“What we of­fer isn’t ex­ces­sively lux­u­ri­ous, but it is dif­fer­ent from the rest of the mar­ket,” ex­plains Claire. “We aim to of­fer guests an ex­pe­ri­ence that’s a step up, so when they come on holiday they feel pam­pered and com­fort­able.”

Of course, run­ning this num­ber of prop­er­ties re­quires staff, and that is far from sim­ple. “Any­one will tell you it’s hard to find house­keep­ing staff who’ll clean and present a house to the same stan­dard as you would your­self,” ad­mits Claire. “When you’ve got guests ar­riv­ing the same day in four dif­fer­ent prop­er­ties, you have to be able to rely on your team and thank­fully, we now have great staff, but it took ages to find them and we look af­ter them.

“Andrew does all the land­scap­ing work at Kis­tinic, that’s 37 acres, and I’m al­ways in­volved in the changeovers and clean­ing. Plus, we’re on­call for any guest queries that might come up at any time – and it re­ally can be at any time!”

When they’re not work­ing or answering emails, Claire makes the most of her art room over­look­ing the gar­dens, while Andrew plays the

pi­ano or ex­plores the Bre­ton coun­try­side on his bike: a keen cy­clist, he’ll hap­pily cy­cle 400km a month, given the chance!

SET­TLING IN THE CHIL­DREN

As for the girls, they are at school in nearby Quim­per, and are both bilin­gual.

“Look­ing back, the girls did well set­tling in, but as we spoke only English at home, it took longer than I an­tic­i­pated for them to get used to the French en­vi­ron­ment. School is far more aca­demic here, with long days and reg­u­lar eval­u­a­tions, but stan­dards are high, there’s more re­spect for teach­ers and I like that ev­ery­one sits down to a three-course lunch.

“There are of­ten sub­sidised ac­tiv­i­ties like cin­ema trips, ski­ing and sports, and it’s great hear­ing them talk French, recit­ing po­etry or chat­ting with friends. Only now that Jas­min is 17 and Lily is 13, do they re­ally ap­pre­ci­ate the ad­van­tage of be­ing bilin­gual, although they both talk about try­ing life in the UK later.”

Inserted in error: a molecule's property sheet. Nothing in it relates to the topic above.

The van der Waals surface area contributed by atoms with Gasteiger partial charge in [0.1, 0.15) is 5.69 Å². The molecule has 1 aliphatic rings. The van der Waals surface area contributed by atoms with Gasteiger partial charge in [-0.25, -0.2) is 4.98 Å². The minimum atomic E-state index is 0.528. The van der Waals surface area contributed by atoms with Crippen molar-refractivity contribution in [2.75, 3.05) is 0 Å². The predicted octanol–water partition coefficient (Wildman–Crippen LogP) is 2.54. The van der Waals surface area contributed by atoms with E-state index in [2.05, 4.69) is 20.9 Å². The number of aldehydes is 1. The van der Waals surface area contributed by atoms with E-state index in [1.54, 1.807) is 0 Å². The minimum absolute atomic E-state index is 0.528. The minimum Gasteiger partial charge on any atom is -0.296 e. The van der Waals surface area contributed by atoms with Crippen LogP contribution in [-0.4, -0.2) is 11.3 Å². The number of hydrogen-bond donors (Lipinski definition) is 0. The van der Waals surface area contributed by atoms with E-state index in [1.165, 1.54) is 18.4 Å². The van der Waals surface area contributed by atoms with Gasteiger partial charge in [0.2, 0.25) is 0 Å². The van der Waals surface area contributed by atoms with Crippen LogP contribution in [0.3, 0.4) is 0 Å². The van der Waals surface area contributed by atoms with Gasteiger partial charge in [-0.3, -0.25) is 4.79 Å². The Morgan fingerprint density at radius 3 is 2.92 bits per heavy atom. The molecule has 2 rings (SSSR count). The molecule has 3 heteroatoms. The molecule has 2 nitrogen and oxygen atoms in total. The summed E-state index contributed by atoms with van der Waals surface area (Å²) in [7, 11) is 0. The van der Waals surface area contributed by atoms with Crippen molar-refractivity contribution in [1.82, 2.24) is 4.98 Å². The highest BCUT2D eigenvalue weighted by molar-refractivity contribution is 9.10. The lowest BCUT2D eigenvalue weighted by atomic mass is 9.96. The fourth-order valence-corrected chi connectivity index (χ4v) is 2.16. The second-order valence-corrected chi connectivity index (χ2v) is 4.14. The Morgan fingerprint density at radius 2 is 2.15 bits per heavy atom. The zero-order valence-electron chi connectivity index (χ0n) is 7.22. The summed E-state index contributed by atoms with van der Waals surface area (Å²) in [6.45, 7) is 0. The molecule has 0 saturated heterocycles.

WAS IT THE RIGHT MOVE?

“While there have been some tough mo­ments, I love do­ing what we do; pre­par­ing the houses, im­prov­ing them each year, and wel­com­ing back guests,” says Claire. “I’ve even thought about a ho­tel, but maybe not the day-to-day run­ning of one. I feel we’ve learned some­thing from the French at­ti­tude that it is pos­si­ble to slow down; you don’t have to run full speed all the time. And it’s still a joy to eat break­fast and see deer on the lawn, or pop to the sea – you never tire of ex­plor­ing this part of the world.”

Visit­ing their prop­er­ties, you’d have to ad­mit that Claire and Andrew have achieved their goal, un­doubt­edly through hard work, impeccable taste and a gen­uine de­sire to pro­vide the best pos­si­ble ser­vice. Each house feels ut­terly invit­ing, more than a home from home; a place you can un­pack, un­wind and feel pam­pered. No won­der so many of their guests re­turn year af­ter year: this re­ally is the best of Brit­tany.

home of their château Lily on the steps Bernard with daugh­ter Claire and Andrew

This page: A view of Kis­tinic’s tur­ret and serene pool Fac­ing page: The stylish in­te­rior of Kis­tinic in­clud­ing the hall­way, bed­room and din­ing room

Claire and Andrew re­lax­ing at home

Newspapers in English

Newspapers from UK

© PressReader. All rights reserved.